Then it is admitted that, in countries which have had migrants for long enough for their age profiles to be similar to native born people, “the fiscal position of immigrants is generally less favourable”. So it is only because immigrant populations tend to have a younger age profile that there is any claim to a positive balance sheet at all. The claimed benefit to be gained by raising immigrant employment levels to those of the native-born affirms that immigrants are more likely to be unemployed. Why is it implied that the onus on nations is to employ them (inevitably at the expense of employment of native-born people) instead of not accepting them?
In the second chart on p 3, it is baffling to me why a major drop in natural increase has been projected. Recent UN assessments say that fertility rates in developed countries have risen rather more than previously anticipated. Is this a fabrication to give the impression that migration will soon be the only thing keeping our heads above water?
The impact on aggregate GDP is presented as a legitimate goal, while the importance of per capita GDP is brushed aside. Immigration merely delinks GDP growth from wealth growth.
Any number of studies are available to show that current migration flows have very little effect on ageing. Given their lower workforce participation (actual employment, excluding the unemployed), there is no evidence that they improve dependence ratios. Indeed, among the OECD nations, which vary considerably in extent of ageing, there is no trend in proportion of total population employed against demographic ageing. It is normal to see an increase in participation rates, as the oversupply of labour dwindles in stabilised populations. Your economists don’t seem to have considered that the amount of employment may be more governed by consumption demand than by labour supply.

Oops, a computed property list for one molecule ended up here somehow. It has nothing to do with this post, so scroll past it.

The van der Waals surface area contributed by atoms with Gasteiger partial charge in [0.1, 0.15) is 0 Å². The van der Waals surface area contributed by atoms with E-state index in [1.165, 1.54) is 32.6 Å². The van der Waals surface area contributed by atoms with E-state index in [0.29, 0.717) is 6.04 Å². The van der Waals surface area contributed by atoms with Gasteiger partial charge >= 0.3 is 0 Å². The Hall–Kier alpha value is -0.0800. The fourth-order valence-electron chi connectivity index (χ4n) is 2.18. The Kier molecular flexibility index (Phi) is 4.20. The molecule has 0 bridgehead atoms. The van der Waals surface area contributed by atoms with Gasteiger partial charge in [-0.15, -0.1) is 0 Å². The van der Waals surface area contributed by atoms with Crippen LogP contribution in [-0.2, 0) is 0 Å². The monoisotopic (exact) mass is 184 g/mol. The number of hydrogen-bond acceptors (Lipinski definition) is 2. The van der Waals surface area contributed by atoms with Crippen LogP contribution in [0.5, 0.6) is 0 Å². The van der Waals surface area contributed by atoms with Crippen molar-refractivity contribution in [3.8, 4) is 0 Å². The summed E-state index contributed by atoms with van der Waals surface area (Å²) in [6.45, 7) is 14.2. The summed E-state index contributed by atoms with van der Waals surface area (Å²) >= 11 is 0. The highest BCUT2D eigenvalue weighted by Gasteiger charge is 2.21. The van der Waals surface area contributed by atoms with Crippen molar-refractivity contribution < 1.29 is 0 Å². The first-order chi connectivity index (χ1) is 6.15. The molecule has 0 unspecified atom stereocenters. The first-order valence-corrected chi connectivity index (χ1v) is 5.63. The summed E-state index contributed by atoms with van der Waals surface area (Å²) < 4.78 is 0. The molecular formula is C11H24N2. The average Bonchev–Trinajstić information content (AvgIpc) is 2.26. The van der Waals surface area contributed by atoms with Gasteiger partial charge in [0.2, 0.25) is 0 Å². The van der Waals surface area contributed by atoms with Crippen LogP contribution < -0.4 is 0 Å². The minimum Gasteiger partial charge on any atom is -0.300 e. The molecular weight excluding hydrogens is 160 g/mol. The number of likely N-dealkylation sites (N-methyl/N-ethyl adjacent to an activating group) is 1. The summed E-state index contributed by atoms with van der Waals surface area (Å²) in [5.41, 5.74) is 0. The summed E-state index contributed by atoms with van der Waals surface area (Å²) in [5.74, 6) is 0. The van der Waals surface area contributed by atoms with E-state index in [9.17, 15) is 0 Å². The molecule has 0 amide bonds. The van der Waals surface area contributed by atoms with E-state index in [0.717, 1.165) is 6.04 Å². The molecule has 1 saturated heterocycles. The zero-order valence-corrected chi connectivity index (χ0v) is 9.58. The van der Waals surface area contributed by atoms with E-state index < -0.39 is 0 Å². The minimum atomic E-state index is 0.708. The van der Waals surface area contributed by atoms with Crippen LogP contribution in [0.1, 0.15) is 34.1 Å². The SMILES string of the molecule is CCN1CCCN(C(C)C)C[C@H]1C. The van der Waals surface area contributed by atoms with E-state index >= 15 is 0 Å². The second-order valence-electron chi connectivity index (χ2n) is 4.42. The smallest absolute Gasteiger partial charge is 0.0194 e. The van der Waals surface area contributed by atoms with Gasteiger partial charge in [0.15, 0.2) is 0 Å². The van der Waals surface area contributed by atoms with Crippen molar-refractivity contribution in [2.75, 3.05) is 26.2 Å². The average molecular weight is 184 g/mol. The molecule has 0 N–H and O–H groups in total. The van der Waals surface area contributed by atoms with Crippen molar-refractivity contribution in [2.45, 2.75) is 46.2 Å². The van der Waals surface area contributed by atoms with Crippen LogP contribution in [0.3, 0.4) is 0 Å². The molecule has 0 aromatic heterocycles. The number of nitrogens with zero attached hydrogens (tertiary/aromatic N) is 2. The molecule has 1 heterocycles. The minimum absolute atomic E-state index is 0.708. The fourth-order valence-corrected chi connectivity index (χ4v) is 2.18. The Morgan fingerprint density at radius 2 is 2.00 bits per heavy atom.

The paper makes no mention whatever of the natural endowment of nations, and their contribution to the economy and public welfare. No account is made for diluting the natural resource base with more people.
Given that increasing neither aggregate GDP nor size of population are good things in themselves, we should consider what criteria would need to be met for immigrants to benefit a receiving society.
I offer the following criteria:
1. If immigration contributes to population increase, migrants’ economic contribution should, on average, exceed that of native-born people by an amount sufficient to cover the costs of expanding infrastructure and professional service capacity to accommodate them. This would amount to about 1.2 times the average contribution, over a thirty-five year working life.
2. Immigrants should not displace native-born people from economic opportunities, that is, they should not make it harder for anyone to find a job at their level of expertise.